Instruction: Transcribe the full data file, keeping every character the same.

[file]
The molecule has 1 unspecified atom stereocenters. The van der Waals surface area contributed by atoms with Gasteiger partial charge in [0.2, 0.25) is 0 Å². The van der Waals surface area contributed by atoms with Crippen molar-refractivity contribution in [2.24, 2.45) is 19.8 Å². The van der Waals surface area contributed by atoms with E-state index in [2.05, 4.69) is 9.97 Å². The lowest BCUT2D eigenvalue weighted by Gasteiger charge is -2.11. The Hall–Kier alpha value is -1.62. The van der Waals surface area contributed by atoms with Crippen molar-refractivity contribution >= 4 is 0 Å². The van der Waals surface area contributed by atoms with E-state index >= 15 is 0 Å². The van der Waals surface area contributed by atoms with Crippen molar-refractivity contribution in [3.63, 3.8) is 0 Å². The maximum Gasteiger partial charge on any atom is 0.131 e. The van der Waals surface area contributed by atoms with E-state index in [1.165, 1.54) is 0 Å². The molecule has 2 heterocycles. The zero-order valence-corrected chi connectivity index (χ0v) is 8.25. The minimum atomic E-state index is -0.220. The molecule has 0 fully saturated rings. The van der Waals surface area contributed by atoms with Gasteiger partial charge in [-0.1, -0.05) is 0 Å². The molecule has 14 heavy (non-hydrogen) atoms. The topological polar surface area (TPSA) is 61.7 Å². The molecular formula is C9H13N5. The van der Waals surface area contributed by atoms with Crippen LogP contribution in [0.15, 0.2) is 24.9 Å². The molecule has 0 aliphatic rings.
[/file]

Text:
The molecule has 1 unspecified atom stereocenters. The van der Waals surface area contributed by atoms with Gasteiger partial charge in [0.2, 0.25) is 0 Å². The van der Waals surface area contributed by atoms with Crippen molar-refractivity contribution in [2.24, 2.45) is 19.8 Å². The van der Waals surface area contributed by atoms with E-state index in [2.05, 4.69) is 9.97 Å². The lowest BCUT2D eigenvalue weighted by Gasteiger charge is -2.11. The Hall–Kier alpha value is -1.62. The van der Waals surface area contributed by atoms with Crippen molar-refractivity contribution >= 4 is 0 Å². The van der Waals surface area contributed by atoms with E-state index >= 15 is 0 Å². The van der Waals surface area contributed by atoms with Crippen molar-refractivity contribution in [3.63, 3.8) is 0 Å². The maximum Gasteiger partial charge on any atom is 0.131 e. The van der Waals surface area contributed by atoms with E-state index in [1.165, 1.54) is 0 Å². The molecule has 2 heterocycles. The zero-order valence-corrected chi connectivity index (χ0v) is 8.25. The minimum atomic E-state index is -0.220. The molecule has 0 fully saturated rings. The van der Waals surface area contributed by atoms with Gasteiger partial charge in [-0.1, -0.05) is 0 Å². The molecule has 14 heavy (non-hydrogen) atoms. The topological polar surface area (TPSA) is 61.7 Å². The molecular formula is C9H13N5. The van der Waals surface area contributed by atoms with Crippen LogP contribution in [0.15, 0.2) is 24.9 Å². The molecule has 0 aliphatic rings.